If you haven’t heard of the messaging app WeChat, then you obviously don’t know anyone living in China. WeChat is the Chinese version of WhatsApp and for those people living behind the Chinese Communist Party’s Great Firewall, it is one of the most popular ways to send instant messages and communicate.
It is operated by Tencent, one of China’s internet behemoths who also run Weibo, the Chinese version of Twitter, along with many other Chinese online services and are, by value, the biggest internet company in Asia.
Censorship without reason
In China, you don’t get to the pinnacle of your sector without close links to the regime, and WeChat, along with all of their services has always complied with state surveillance and censorship demands.
It used to be that WeChat would inform users when their posts were being censored, but in recent years this has changed. Now the post simply doesn’t deliver, with no reason being given to either the sender or the recipient.
The change has been revealed in a study of WeChat by CitizenLab, which is a research unit based at the University of Toronto in Canada. They believe that failing to inform users when a post is being censored is a dangerous move and a further attack on online privacy in China.
“By removing notice of censorship, WeChat sinks deeper into a dark hole of unaccountability to its users,” said the Director of CitizenLab, Ron Deibert. He goes on to note that the impact on people’s lives in China could be huge as WeChat is used there for various different purposes included making payments, ordering food, getting a cab, and accessing news.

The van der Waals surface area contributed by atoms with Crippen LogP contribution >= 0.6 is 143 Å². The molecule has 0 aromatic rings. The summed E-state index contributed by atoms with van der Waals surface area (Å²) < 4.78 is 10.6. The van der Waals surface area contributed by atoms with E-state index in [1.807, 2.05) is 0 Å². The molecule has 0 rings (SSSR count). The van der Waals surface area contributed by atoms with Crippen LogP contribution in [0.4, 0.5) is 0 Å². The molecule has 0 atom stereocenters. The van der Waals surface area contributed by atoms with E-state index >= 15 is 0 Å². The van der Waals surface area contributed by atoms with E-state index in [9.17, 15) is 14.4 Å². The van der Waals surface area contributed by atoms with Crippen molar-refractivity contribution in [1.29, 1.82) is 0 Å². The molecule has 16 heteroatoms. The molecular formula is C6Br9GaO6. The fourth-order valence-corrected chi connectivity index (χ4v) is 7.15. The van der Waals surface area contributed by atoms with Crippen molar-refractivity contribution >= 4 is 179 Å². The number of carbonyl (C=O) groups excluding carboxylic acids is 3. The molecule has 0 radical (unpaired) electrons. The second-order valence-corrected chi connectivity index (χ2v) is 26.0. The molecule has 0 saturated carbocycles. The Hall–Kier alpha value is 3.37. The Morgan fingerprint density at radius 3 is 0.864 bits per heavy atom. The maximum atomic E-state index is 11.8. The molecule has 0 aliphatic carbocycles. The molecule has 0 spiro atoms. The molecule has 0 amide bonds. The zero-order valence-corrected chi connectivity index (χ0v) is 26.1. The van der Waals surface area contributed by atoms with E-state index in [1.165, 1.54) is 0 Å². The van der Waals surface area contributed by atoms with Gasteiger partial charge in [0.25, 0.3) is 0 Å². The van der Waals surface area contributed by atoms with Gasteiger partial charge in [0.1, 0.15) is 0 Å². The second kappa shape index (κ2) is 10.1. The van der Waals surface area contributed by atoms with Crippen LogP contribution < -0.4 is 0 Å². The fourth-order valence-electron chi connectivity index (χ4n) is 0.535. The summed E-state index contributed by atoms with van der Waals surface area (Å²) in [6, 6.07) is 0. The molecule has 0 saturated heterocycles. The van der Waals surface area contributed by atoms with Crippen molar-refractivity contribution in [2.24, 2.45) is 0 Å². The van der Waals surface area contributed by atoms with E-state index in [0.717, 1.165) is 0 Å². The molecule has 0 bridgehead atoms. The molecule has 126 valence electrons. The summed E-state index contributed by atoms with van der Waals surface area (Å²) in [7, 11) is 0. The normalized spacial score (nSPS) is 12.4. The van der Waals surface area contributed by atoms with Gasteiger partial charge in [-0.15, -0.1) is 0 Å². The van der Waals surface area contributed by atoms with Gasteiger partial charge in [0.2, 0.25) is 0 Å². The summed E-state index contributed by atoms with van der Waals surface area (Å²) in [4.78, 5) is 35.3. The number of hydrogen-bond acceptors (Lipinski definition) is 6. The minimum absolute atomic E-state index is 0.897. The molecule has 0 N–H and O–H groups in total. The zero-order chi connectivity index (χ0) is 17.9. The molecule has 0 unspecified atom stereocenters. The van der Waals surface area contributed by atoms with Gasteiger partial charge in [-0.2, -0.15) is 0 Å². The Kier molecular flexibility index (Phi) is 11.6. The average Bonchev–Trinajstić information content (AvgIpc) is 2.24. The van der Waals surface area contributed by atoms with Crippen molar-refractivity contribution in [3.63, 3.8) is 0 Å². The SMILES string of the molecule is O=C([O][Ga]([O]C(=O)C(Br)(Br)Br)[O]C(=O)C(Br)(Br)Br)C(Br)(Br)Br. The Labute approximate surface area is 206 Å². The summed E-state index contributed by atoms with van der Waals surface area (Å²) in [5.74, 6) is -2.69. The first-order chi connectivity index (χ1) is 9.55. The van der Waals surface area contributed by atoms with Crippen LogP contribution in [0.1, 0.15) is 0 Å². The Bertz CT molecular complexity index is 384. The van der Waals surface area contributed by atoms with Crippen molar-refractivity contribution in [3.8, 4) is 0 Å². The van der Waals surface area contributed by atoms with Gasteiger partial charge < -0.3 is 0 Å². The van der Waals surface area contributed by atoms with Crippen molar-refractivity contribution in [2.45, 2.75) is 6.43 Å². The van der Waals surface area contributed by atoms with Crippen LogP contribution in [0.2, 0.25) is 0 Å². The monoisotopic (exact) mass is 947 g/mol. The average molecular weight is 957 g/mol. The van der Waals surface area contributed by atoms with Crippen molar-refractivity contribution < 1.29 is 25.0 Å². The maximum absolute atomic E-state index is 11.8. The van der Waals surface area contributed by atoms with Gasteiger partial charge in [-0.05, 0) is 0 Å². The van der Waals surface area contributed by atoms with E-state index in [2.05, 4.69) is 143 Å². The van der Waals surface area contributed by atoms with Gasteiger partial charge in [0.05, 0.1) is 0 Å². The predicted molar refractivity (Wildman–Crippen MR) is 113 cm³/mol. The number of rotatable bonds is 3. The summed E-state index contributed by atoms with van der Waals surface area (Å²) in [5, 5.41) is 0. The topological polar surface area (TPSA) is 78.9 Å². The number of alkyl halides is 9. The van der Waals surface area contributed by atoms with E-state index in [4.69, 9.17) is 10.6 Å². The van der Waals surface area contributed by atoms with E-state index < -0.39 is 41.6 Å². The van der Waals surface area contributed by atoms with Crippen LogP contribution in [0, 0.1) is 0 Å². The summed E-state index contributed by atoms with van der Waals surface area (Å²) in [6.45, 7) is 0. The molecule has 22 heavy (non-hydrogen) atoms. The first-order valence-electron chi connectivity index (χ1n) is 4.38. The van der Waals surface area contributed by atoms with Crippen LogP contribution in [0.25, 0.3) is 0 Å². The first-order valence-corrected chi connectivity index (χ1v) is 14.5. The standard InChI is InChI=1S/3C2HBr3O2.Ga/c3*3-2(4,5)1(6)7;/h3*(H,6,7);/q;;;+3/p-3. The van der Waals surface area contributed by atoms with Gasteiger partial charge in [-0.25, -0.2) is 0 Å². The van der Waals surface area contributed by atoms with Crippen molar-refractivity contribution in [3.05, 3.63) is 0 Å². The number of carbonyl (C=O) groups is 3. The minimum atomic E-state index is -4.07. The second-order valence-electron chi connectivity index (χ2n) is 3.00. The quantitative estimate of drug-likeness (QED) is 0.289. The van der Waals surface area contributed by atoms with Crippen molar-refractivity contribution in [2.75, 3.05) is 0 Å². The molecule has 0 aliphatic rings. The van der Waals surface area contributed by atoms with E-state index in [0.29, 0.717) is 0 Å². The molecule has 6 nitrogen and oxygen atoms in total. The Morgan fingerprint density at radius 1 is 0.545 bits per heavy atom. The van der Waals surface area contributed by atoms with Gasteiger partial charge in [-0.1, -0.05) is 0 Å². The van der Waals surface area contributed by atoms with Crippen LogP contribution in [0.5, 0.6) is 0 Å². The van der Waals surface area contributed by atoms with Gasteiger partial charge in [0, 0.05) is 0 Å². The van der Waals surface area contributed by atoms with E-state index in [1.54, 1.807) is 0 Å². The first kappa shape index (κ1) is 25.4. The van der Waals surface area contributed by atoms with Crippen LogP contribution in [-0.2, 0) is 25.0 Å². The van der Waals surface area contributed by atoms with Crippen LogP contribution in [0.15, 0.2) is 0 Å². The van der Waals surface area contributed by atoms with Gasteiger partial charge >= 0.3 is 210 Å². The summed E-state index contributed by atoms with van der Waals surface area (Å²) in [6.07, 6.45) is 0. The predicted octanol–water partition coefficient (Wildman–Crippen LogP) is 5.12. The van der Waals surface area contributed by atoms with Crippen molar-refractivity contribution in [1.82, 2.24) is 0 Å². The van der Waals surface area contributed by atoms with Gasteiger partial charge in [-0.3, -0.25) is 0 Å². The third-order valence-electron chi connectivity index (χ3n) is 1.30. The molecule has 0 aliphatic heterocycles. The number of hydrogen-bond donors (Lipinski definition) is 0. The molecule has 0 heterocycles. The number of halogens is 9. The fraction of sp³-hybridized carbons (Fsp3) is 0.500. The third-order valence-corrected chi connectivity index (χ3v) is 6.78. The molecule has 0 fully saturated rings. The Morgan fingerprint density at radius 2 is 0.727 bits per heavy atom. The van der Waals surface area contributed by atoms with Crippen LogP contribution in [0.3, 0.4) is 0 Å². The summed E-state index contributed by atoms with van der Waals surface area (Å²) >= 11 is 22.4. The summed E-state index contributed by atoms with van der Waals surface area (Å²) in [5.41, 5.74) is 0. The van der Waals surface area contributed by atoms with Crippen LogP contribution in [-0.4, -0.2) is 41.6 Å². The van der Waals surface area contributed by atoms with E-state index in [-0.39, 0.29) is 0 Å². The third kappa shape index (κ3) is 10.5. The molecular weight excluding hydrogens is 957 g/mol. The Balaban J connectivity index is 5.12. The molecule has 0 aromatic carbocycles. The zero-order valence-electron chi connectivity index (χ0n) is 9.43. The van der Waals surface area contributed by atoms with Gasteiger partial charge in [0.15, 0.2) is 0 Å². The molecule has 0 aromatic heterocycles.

Group Chats censored
Their research also uncovered a sliding scale of censorship within WeChat depending on how accessible the message was.
So, if you are exchanging private messages with just one other person there is little or no censorship applied. The same is true for all users who are registered to use WeChat with non-Chinese mobile phone numbers.
But in group chats, a very popular form of communication in China, it is a very different story. In tests, any reference to sensitive topics such as the Tiananmen Square massacre, Falun Gong, and some government officials, just disappear.
There is also evidence that the censorship is being applied in more intelligent way these days. For example, a reference to June 4th (the date of Tiananmen Square) is ok, but a reference combined with terms like democracy movement will be blocked.
CitizenLab says that this is evidence that censorship has now moved beyond simple blacklisting of terms, and that the Chinese authorities are now using AI and complex algorithms to apply intelligent censorship in real time.
Jack Qiu, a professor at the Chinese University of Hong Kong, told the Globe and Mail that “this is a new generation of censorship technologies. And the backbone is an intelligent system – what is commonly known as machine learning. So, the censorship system can learn by itself.”
The focus on group chats also suggests the priority for censors in China is not to identify individuals with dissident opinions as much as stop them from being able to organise into groups. This is in keeping with a long-held fear by the Chinese Communist Party that if the people ever decided to rise up against them, the regime could be swiftly overthrown.
CitizenLab also found evidence that WeChat was censoring overseas users as well as those in China. If you register your account with an overseas number, you are likely to encounter little censorship. But, if you register with a Chinese contact number and then change it to an overseas one, the censorship remains.
This means that any Chinese students or expats based overseas, or indeed foreigners who registered their accounts in China, are subject to censorship even though they are not in the country.
What this tells us is that Tencent is following a pattern in China of building dual systems, which censor Chinese citizens, but also enable companies to try and enter overseas markets.
Such is China’s reputation for online censorship these days, that few non-Chinese citizens ever make use of services such as WeChat, but there is little reason why that couldn’t change if people don’t take their right, and that of others around the world, to online freedom seriously.